- Red and Blue economy parking lots open with total of 4,200 spaces
- 1986 Green Economy Lot opens with 4,300 spaces
- Dulles handles more than 10 million passengers
- Bill transferring the operation of National and Dulles Airports to a new regional Airports Authority is signed by President Ronald Reagan.
- 1991 International Arrival Building Opens
- 1992 Terminal expansion begins
- 1993 Air Cargo Building 5 opens
- 1996 Terminal expansion completed, bringing the buildingto 1,240 feet in length and 1.1 million square feet.
- 1998 First permanent concourse opens with 20 gates – Concourse B
- Gold Economy Parking Opens with 1,355 spaces
- 1999 Airport acquires an additional 1,000 acres for future expansion
- Concourse A opens on May 2 to accommodate 36 regional aircraft
- Third lane added to on-airport roadway
- Cargo Building 6 opens
- Purple Economy Lot opens with 4,400 spaces
- 19.8 million passengers travel through Dulles, an increase of 26% from 1998
- 2000 20 million passengers travel through Dulles, including nearly 4 million international passengers.
- 2002 Parking Garage 2 opens at Dulles, adding 3,700 parking spaces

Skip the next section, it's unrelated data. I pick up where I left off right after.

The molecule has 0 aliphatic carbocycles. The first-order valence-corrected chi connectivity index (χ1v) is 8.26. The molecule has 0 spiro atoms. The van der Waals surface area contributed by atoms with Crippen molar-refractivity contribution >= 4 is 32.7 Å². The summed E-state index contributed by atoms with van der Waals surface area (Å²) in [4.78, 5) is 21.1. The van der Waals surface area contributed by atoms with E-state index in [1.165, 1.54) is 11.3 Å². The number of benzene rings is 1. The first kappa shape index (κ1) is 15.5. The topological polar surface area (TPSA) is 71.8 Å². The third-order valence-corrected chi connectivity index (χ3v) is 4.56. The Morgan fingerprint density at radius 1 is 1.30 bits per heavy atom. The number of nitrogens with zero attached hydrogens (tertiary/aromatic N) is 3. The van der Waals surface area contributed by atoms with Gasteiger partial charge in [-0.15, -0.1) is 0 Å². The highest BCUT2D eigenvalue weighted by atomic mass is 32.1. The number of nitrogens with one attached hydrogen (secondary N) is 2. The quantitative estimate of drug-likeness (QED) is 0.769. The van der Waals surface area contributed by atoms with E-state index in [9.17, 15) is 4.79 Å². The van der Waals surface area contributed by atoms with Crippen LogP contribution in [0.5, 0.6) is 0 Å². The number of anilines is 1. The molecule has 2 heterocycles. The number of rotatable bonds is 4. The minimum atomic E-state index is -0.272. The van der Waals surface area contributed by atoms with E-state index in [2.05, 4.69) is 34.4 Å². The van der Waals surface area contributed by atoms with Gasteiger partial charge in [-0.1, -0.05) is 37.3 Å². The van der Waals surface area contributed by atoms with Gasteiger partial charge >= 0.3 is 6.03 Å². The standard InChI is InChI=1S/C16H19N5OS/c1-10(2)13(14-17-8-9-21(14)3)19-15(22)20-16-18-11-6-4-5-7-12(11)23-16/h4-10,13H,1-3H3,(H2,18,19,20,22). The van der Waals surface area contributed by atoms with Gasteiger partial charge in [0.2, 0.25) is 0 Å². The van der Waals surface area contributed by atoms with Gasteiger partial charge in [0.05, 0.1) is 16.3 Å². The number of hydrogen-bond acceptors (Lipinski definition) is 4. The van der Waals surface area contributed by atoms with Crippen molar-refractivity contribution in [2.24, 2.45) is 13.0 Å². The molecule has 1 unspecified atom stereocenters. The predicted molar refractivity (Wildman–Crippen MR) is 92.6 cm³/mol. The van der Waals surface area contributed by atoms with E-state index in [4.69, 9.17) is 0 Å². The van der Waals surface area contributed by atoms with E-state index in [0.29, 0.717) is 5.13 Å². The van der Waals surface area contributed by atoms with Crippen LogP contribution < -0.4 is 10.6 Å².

- 2003 Parking Garage 1 opens, adding another 4,700 parking spaces.
- 2004 Passenger Walkway opens at Dulles connecting the Terminal to Concourse B via underground moving sidewalks.
- 2005 Airport acquires an additional 830 acres for future expansion
- Z Gates open, adding permanent airline gates to the Terminal
- New Airport Traffic Control Tower construction completed
- 2007 New Airport Traffic Control Tower becomes operational and is dedicated on Sept. 17 by the Federal Aviation Administration.
- 2008 15-gate expansion of Concourse B opens on January 15.
- Fourth Runway (1L/19R) opens on November 20.
- 2009 Construction of the AeroTrain System is completed; testing begins.
- Two New Security Mezzanines open on September 15.
- The first phase of the IAB expansion opens on September 22.
- 2010 The AeroTrain System opens on January 26.
- 2011 A major expansion of the International Arrivals building is completed.